John of Capistrano, 1386–1456, a lawyer, and at an early age intrusted with the administration of Perugia, joined the Observants in 1416 and became a pupil of Bernardino. He made a reputation as an inquisitor in Northern Italy, converting and burning heretics and Jews. No one could have excelled him in the ferocity of his zeal against heresy. His first appointment as inquisitor was made in 1426, and his fourth appointment 23 years later in 1449.422422 Jacob, I. 30 sq. For John’s life, see E. Jacob, John of Capistrano. His Life and Writings, 2 vols., Breslau, 1906, 1907. Pastor, I. 463-468, 691-698; Lempp’s art. in Herzog, III. 713 sqq.; Lea, Inquisition, II 552 sqq.
As a leader of his order, he defended Bernardino in 1427, and was made vicar-general in 1443. He extended his preaching to Vienna and far up into Germany, from Nürnberg to Dresden, Leipzig, Magdeburg and Breslau, making everywhere a tremendous sensation. He used the Latin or Italian, which had to be interpreted to his audiences. These are reported to have numbered as many as thirty thousand.423423 Yea, 60,000 at Erfurt. Jacob, I. 74. He carried relics of Bernardino with him, and through them and his own instrumentality many miracles were said to have been performed. His attendants made a note of the wonderful works on the spot.424424 See Jacob, I. 50 sqq., etc. Aeneas Sylvius said he had not seen any of John’s miracles, but would not deny them. In Jena alone John healed thirty lame persons. Jacob, I. 69. The spell of his preaching was shown by the burning of pointed shoes, games of cards, dice and other articles of pleasure or vanity. Thousands of heretics are also reported to have yielded to his persuasions. He was called by Pius II. to preach against the Hussites, and later against the Turks. He was present at the siege of Belgrade, and contributed to the successful defence of the city and the defeat of Mohammed II. He was canonized in 1690.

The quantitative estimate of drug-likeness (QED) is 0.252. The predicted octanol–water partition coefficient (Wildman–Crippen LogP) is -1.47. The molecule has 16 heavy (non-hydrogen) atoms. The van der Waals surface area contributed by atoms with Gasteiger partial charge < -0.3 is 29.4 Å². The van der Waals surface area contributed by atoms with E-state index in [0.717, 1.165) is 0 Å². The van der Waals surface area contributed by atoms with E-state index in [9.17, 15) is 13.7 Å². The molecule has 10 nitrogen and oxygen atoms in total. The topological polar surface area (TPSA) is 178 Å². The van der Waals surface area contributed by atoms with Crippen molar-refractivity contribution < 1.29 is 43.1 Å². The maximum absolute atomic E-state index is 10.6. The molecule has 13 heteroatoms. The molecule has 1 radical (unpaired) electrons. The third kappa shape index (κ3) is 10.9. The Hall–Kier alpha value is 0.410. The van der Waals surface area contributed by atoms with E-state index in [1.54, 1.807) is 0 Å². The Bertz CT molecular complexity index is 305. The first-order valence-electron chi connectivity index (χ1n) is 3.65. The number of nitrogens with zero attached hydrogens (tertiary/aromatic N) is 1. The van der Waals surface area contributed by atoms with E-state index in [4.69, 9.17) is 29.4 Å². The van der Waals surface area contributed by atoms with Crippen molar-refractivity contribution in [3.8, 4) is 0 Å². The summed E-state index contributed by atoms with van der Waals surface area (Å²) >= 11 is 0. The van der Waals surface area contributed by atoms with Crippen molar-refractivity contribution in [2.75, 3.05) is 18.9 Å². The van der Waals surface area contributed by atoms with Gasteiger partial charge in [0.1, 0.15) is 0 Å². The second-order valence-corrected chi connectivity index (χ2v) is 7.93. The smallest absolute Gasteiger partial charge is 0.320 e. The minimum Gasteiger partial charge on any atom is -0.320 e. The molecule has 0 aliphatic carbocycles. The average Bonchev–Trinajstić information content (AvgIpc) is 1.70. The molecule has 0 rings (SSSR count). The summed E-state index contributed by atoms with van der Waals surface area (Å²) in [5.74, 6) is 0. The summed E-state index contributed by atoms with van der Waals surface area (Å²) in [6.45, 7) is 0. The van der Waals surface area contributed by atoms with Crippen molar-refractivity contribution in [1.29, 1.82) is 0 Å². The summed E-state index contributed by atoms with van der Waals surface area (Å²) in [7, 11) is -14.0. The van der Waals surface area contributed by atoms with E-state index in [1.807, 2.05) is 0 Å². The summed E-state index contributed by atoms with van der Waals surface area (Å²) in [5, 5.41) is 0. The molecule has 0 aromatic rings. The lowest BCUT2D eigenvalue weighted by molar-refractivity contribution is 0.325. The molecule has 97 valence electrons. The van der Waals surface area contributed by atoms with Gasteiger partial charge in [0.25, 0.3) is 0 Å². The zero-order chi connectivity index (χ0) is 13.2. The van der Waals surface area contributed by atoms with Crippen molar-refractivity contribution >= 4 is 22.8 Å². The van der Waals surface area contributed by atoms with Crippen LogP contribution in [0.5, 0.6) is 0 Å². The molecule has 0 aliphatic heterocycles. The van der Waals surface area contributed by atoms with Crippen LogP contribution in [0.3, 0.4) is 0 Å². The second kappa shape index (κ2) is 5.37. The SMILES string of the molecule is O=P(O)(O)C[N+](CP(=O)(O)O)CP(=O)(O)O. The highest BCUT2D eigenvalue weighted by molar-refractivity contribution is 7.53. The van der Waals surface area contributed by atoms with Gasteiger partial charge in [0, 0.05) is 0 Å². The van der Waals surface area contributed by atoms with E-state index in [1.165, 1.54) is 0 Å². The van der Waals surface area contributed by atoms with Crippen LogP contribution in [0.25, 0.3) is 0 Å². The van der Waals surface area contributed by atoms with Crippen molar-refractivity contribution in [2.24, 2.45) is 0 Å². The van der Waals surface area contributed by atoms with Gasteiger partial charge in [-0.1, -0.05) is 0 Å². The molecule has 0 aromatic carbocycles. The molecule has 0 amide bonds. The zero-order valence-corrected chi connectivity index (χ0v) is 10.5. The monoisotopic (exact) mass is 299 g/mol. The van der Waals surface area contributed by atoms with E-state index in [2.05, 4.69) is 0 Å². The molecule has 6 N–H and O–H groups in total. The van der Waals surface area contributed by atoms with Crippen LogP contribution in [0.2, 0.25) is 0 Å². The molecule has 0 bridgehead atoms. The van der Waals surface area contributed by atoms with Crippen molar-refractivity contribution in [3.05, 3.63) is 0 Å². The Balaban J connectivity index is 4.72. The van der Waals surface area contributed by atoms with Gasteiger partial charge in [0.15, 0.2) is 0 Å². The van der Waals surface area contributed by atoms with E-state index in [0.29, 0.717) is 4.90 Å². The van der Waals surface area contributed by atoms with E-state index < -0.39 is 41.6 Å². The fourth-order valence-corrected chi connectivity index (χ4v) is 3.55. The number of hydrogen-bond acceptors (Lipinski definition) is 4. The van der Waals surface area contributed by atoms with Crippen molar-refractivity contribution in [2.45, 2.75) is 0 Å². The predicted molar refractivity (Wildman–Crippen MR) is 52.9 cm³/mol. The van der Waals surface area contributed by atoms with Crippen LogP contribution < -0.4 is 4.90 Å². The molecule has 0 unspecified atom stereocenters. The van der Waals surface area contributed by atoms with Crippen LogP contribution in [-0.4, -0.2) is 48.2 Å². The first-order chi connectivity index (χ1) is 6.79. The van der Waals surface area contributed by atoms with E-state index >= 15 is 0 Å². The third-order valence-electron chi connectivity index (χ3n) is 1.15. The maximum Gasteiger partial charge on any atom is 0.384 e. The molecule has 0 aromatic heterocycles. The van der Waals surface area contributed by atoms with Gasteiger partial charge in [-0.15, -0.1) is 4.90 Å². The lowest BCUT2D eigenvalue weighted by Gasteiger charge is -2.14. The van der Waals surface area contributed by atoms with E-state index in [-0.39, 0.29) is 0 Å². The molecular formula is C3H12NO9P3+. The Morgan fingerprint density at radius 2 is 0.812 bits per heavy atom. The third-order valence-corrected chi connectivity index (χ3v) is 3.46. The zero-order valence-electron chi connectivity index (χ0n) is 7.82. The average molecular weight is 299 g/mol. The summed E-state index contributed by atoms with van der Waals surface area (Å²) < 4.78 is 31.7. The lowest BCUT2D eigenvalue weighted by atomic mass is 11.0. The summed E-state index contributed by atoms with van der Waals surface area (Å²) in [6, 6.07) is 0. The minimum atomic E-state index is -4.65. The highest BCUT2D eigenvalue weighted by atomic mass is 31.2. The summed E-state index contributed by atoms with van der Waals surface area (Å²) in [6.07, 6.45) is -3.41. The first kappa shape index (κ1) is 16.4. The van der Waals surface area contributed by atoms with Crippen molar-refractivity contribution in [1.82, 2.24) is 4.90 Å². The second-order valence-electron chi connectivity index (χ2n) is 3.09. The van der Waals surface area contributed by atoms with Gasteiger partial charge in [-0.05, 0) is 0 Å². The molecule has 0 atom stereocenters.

The life of Vincent Ferrer, d. 1419, the greatest of Spanish preachers, fell during the period of the papal schism, and he was intimately identified with the controversies it called forth. His name is also associated with the gift of tongues and with the sect of the Flagellants. This devoted missionary, born in Valencia, joined the Dominican order, and pursued his studies in the universities of Barcelona and Lerida. He won the doctorate of theology by his tract on the Modern Schism in the Church—De moderno ecclesiae schismate. Returning to Valencia, he gained fame as a preacher, and was appointed confessor to the queen of Aragon, Iolanthe, and counsellor to her husband, John I. In 1395, Benedict XIII. called him to be chief penitentiary in Avignon and master of the papal palace. Two years later he returned to Valencia with the title of papal legate. He at first defended the Avignon obedience with great warmth, but later, persuaded that Benedict was not sincere in his professions looking to the healing of the schism, withdrew from him his support and supported the Council of Constance.